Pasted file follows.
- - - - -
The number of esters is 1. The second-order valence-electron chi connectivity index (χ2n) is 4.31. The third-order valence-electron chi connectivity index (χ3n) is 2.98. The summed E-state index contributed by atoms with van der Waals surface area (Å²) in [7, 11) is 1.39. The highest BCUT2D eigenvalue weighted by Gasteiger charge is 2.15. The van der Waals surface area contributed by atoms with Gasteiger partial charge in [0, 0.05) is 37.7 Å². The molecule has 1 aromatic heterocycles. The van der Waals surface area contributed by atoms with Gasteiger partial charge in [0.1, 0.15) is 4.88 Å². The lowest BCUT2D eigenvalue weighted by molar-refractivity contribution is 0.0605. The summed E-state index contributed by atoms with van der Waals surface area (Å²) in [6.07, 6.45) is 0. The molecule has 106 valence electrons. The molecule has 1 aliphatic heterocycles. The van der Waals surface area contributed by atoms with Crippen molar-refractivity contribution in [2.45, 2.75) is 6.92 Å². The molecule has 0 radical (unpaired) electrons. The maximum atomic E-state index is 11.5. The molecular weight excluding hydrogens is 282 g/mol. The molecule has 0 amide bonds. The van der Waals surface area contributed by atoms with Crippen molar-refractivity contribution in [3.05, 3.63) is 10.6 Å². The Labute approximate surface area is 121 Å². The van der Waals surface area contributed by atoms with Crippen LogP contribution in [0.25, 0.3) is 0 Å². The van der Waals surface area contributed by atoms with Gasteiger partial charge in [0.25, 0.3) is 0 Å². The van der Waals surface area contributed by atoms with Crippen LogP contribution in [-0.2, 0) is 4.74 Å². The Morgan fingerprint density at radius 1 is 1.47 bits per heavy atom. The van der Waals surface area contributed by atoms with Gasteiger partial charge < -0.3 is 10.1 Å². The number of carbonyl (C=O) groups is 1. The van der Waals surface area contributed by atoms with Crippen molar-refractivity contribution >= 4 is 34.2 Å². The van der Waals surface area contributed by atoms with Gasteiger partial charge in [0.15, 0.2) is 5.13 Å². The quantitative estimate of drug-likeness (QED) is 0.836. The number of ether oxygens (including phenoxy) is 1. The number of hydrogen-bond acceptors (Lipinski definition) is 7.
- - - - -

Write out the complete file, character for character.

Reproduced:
The number of esters is 1. The second-order valence-electron chi connectivity index (χ2n) is 4.31. The third-order valence-electron chi connectivity index (χ3n) is 2.98. The summed E-state index contributed by atoms with van der Waals surface area (Å²) in [7, 11) is 1.39. The highest BCUT2D eigenvalue weighted by Gasteiger charge is 2.15. The van der Waals surface area contributed by atoms with Gasteiger partial charge in [0, 0.05) is 37.7 Å². The molecule has 1 aromatic heterocycles. The van der Waals surface area contributed by atoms with Gasteiger partial charge in [0.1, 0.15) is 4.88 Å². The lowest BCUT2D eigenvalue weighted by molar-refractivity contribution is 0.0605. The summed E-state index contributed by atoms with van der Waals surface area (Å²) in [6.07, 6.45) is 0. The molecule has 106 valence electrons. The molecule has 1 aliphatic heterocycles. The van der Waals surface area contributed by atoms with Crippen molar-refractivity contribution in [2.45, 2.75) is 6.92 Å². The molecule has 0 radical (unpaired) electrons. The maximum atomic E-state index is 11.5. The molecular weight excluding hydrogens is 282 g/mol. The molecule has 0 amide bonds. The van der Waals surface area contributed by atoms with Crippen molar-refractivity contribution in [3.05, 3.63) is 10.6 Å². The Labute approximate surface area is 121 Å². The van der Waals surface area contributed by atoms with Crippen LogP contribution in [0.25, 0.3) is 0 Å². The van der Waals surface area contributed by atoms with Gasteiger partial charge in [0.25, 0.3) is 0 Å². The van der Waals surface area contributed by atoms with Crippen LogP contribution in [-0.2, 0) is 4.74 Å². The Morgan fingerprint density at radius 1 is 1.47 bits per heavy atom. The van der Waals surface area contributed by atoms with Gasteiger partial charge < -0.3 is 10.1 Å². The number of carbonyl (C=O) groups is 1. The van der Waals surface area contributed by atoms with Crippen molar-refractivity contribution >= 4 is 34.2 Å². The van der Waals surface area contributed by atoms with Gasteiger partial charge in [0.15, 0.2) is 5.13 Å². The quantitative estimate of drug-likeness (QED) is 0.836. The number of ether oxygens (including phenoxy) is 1. The number of hydrogen-bond acceptors (Lipinski definition) is 7.